The Business > Exit > Completion Accounts in acquisitions – what does ‘Accounting policies adopted in the Accounts’ mean? (Accountants out there may be surprised at this)
Completion Accounts in acquisitions – what does ‘Accounting policies adopted in the Accounts’ mean? (Accountants out there may be surprised at this)

April 2015

Rating system:

Reading time (1-10 minutes): 3

Sophistication level (1 (idiot) – 10 (expert)): 7

Entertainment value (1 (turgid) – 10 (side-splitting)): 4

 

Background:

Many share and asset sale deals require a price adjustment to be made based on a set of completion accounts which needs to be drawn up. As everyone knows, a set of accounts will usually tell you what the company and its accountants want to tell you. So it’s important for both sides to set out as clearly as possible in the sale agreement how the completion accounts should be prepared and how any adjustments to the price should be worked out. The adjustment is often based on a company’s net assets, or a component part such as working capital, cash and/or debt, and will measure the actual positions at completion against an earlier set of the target’s accounts.

Since the seller and its accountants have been in control of the business and know how its accounts have been prepared it is usually the buyer and its accountants who have to try harder to understand how the past accounts have been prepared and to set out any specific requirements as to how the completion accounts should be prepared.

Most agreements have a provision along the lines that the completion accounts should be put together in the following order of priority, ie if there is any conflict the lower number is applied:

1/ applying specifically agreed policies and practices, or agreed values in respect of certain items;
2/ applying accounting principles and practices adopted by the company in compiling its previous accounts; and
3/ applying generally accepted accounting principles and practices under the accounting regime to which the company is subject (such as U.K. GAAP or IFRS).

Case:

In this case the seller and buyer were each 50% shareholders in the company (a dental practice). The sale agreement had standard priority provisions as above.

The problem here was that the company held lots of equipment under leases. But although the previous accounts had wording stating that they were prepared on the basis of the Financial Reporting Standard for Smaller Entities (which meant that the leases should have been treated as finance leases), that statement was wrong because in fact the accounts had been prepared treating the leases as operating leases. The agreement itself didn’t have any other provisions saying how they should be treated. So should the completion accounts treat them as finance leases or operating leases? If they were treated as operating leases the seller would receive a lot more money.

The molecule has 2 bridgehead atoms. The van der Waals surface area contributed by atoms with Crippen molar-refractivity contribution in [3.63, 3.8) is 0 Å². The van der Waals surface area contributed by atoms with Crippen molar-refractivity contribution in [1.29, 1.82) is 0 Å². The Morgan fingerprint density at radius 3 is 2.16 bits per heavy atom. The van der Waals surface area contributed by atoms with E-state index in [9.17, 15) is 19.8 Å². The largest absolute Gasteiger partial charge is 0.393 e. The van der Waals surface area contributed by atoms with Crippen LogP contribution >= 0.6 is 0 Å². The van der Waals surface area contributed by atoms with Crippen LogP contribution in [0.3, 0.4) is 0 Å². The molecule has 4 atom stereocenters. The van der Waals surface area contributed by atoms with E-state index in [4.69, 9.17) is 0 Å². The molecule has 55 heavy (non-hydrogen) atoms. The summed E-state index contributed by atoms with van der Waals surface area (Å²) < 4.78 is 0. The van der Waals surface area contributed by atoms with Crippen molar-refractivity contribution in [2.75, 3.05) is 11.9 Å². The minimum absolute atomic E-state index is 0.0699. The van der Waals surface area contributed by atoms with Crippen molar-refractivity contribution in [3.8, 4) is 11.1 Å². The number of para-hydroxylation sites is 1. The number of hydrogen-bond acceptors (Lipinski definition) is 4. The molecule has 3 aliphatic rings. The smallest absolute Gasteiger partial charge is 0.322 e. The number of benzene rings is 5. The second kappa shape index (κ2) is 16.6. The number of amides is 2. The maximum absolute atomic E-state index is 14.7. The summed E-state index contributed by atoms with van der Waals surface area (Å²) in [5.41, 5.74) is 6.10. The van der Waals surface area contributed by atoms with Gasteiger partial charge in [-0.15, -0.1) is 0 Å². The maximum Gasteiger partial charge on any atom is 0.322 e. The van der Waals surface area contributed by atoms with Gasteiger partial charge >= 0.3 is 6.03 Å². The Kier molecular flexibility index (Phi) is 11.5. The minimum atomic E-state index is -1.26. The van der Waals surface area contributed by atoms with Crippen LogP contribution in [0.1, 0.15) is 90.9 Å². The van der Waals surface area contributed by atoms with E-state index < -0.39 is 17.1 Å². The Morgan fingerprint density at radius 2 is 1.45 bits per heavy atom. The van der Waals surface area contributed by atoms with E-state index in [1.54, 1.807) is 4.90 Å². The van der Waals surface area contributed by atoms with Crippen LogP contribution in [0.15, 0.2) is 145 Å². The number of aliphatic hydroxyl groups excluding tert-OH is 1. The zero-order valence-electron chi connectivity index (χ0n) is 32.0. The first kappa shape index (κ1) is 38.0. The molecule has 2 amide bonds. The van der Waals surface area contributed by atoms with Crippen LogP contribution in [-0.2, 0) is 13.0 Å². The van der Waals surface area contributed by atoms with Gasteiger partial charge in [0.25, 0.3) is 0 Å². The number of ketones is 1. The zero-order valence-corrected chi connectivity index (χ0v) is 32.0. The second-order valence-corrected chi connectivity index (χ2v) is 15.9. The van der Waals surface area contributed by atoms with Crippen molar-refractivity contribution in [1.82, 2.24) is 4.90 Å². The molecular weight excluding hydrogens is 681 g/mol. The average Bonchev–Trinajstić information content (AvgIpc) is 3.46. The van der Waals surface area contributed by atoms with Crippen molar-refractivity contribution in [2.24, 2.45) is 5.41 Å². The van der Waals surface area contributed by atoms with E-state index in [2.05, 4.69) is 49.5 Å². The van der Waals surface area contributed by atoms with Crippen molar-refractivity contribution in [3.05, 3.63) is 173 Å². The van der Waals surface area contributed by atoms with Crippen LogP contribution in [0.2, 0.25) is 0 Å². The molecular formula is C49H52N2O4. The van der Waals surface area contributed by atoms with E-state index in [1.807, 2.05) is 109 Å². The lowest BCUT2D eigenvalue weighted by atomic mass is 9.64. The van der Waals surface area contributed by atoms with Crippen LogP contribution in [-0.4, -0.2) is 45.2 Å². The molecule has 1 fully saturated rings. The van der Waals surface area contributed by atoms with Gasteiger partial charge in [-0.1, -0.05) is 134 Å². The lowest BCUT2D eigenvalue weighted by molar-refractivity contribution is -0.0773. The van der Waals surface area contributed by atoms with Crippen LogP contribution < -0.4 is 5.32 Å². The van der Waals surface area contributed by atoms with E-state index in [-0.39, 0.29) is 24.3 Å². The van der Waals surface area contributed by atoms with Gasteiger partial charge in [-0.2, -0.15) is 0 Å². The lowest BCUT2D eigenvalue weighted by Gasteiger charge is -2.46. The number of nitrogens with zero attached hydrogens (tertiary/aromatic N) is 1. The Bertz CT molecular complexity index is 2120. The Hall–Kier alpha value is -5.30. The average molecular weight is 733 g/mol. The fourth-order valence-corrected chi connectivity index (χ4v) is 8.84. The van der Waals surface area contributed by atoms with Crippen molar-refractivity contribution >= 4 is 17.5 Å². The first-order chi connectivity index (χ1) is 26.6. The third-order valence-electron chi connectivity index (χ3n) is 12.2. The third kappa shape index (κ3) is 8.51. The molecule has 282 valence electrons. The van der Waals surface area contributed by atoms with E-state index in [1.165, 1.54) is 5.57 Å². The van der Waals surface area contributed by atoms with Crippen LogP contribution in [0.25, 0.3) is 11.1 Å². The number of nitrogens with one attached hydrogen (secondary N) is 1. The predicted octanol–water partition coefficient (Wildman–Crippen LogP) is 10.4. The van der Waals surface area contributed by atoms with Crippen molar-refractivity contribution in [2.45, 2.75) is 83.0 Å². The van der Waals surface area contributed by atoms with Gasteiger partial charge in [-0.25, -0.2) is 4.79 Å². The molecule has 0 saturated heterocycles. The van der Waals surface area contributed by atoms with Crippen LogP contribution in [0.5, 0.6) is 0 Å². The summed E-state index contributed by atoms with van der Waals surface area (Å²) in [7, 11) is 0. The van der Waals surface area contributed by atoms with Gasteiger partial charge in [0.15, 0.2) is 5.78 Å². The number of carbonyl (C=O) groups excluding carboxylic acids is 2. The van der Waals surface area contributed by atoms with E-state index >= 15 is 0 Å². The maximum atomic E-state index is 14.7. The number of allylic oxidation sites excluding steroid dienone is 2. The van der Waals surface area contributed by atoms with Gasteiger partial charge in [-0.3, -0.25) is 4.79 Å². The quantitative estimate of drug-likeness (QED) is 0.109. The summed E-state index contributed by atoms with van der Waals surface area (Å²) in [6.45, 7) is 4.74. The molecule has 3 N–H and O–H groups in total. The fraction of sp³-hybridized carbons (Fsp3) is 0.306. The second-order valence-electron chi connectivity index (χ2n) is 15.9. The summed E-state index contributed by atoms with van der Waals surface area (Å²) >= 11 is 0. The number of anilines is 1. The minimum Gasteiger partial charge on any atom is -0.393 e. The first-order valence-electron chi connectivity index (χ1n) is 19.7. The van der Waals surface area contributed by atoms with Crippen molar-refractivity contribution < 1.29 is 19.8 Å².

The parties and their accountants couldn’t agree the completion accounts, so as provided by the agreement they went to an independent accountant to decide as an expert. The independent expert said that as the figures in the previous accounts were all on the basis that the leases were operating leases, then the completion accounts should be prepared on the same basis. The seller was happy with this. But the buyer wasn’t so it went to court, and both the High Court and then the Court of Appeal ruled that…

Decision:

…the completion accounts should be prepared based on the policies which the previous accounts said would be adoptednot on the basis of the different policies which were actually applied in the previous accounts. So they needed to treat the leases as finance leases. So the seller was not happy.

This case surprised a lot of accountants, who would have read things the same way the independent expert did. Most businesspeople would think that if nothing much has changed from one date to another and they’ve been looking at a particular set of figures then the figures they are talking about will be similar. So were both parties surprised by this decision? Or did the buyer and his accountants spot a possible loophole and take a chance on it, knowing that if they had asked for the agreement to spell out that the leases should be treated as finance leases the seller would have wanted to negotiate a different price?! The case doesn’t say…

Advice:

Parties and their accountants should be very careful when they are agreeing how completion accounts should be prepared. They should check that reference accounts have actually been prepared in accordance with the policies which they are stated to have adopted. If they want the policies actually applied in the reference accounts to apply to the completion accounts even if they were wrongly applied, the ‘priority’ provisions in the agreement should be worded to say so. If in any doubt, specific policies to apply to the completion accounts should be set out in the agreement.

And it’s very important for solicitors to work with their clients’ accountants when they are drafting financial provisions in corporate deals. Otherwise, you can easily end up with disputes.

 

Case: Shafi v Rutherford [2014] EWCA Civ 1186

 
 
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Andrew James